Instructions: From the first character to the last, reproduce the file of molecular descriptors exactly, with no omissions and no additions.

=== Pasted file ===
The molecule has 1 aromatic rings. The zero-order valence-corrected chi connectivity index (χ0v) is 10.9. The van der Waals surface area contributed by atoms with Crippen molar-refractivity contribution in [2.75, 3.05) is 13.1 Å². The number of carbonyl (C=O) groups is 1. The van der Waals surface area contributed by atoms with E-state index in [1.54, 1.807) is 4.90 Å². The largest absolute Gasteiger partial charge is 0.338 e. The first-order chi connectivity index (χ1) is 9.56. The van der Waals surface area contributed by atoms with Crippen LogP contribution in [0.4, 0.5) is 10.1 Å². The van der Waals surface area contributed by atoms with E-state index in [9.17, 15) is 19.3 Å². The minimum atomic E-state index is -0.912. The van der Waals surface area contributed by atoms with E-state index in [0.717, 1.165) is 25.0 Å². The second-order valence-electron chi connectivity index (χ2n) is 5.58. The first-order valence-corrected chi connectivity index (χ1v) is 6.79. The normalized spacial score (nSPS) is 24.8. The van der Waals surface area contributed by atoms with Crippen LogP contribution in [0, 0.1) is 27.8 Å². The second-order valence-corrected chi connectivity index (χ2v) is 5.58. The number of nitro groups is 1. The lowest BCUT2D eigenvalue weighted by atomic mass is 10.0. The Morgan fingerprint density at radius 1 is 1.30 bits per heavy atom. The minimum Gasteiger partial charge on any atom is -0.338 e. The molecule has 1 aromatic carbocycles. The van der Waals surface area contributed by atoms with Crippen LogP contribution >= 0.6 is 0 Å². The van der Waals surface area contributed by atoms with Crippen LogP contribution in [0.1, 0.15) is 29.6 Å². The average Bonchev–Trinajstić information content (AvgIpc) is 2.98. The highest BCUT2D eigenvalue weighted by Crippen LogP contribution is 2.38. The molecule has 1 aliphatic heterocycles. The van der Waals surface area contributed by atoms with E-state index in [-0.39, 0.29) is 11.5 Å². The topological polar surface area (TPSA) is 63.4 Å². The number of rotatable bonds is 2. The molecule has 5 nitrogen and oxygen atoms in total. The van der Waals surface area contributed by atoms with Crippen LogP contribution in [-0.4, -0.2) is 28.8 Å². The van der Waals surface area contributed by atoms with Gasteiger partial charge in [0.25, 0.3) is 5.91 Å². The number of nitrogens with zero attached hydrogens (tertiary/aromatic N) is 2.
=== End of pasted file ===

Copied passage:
The molecule has 1 aromatic rings. The zero-order valence-corrected chi connectivity index (χ0v) is 10.9. The van der Waals surface area contributed by atoms with Crippen molar-refractivity contribution in [2.75, 3.05) is 13.1 Å². The number of carbonyl (C=O) groups is 1. The van der Waals surface area contributed by atoms with E-state index in [1.54, 1.807) is 4.90 Å². The largest absolute Gasteiger partial charge is 0.338 e. The first-order chi connectivity index (χ1) is 9.56. The van der Waals surface area contributed by atoms with Crippen LogP contribution in [0.4, 0.5) is 10.1 Å². The van der Waals surface area contributed by atoms with E-state index in [9.17, 15) is 19.3 Å². The minimum atomic E-state index is -0.912. The van der Waals surface area contributed by atoms with E-state index in [0.717, 1.165) is 25.0 Å². The second-order valence-electron chi connectivity index (χ2n) is 5.58. The first-order valence-corrected chi connectivity index (χ1v) is 6.79. The normalized spacial score (nSPS) is 24.8. The van der Waals surface area contributed by atoms with Crippen LogP contribution in [0, 0.1) is 27.8 Å². The second-order valence-corrected chi connectivity index (χ2v) is 5.58. The number of nitro groups is 1. The lowest BCUT2D eigenvalue weighted by atomic mass is 10.0. The Morgan fingerprint density at radius 1 is 1.30 bits per heavy atom. The minimum Gasteiger partial charge on any atom is -0.338 e. The molecule has 1 aromatic carbocycles. The van der Waals surface area contributed by atoms with Crippen LogP contribution >= 0.6 is 0 Å². The van der Waals surface area contributed by atoms with Crippen LogP contribution in [0.1, 0.15) is 29.6 Å². The average Bonchev–Trinajstić information content (AvgIpc) is 2.98. The highest BCUT2D eigenvalue weighted by Crippen LogP contribution is 2.38. The molecule has 1 aliphatic heterocycles. The van der Waals surface area contributed by atoms with E-state index in [-0.39, 0.29) is 11.5 Å². The topological polar surface area (TPSA) is 63.4 Å². The number of rotatable bonds is 2. The molecule has 5 nitrogen and oxygen atoms in total. The van der Waals surface area contributed by atoms with Crippen LogP contribution in [-0.4, -0.2) is 28.8 Å². The van der Waals surface area contributed by atoms with Gasteiger partial charge in [0.25, 0.3) is 5.91 Å². The number of nitrogens with zero attached hydrogens (tertiary/aromatic N) is 2.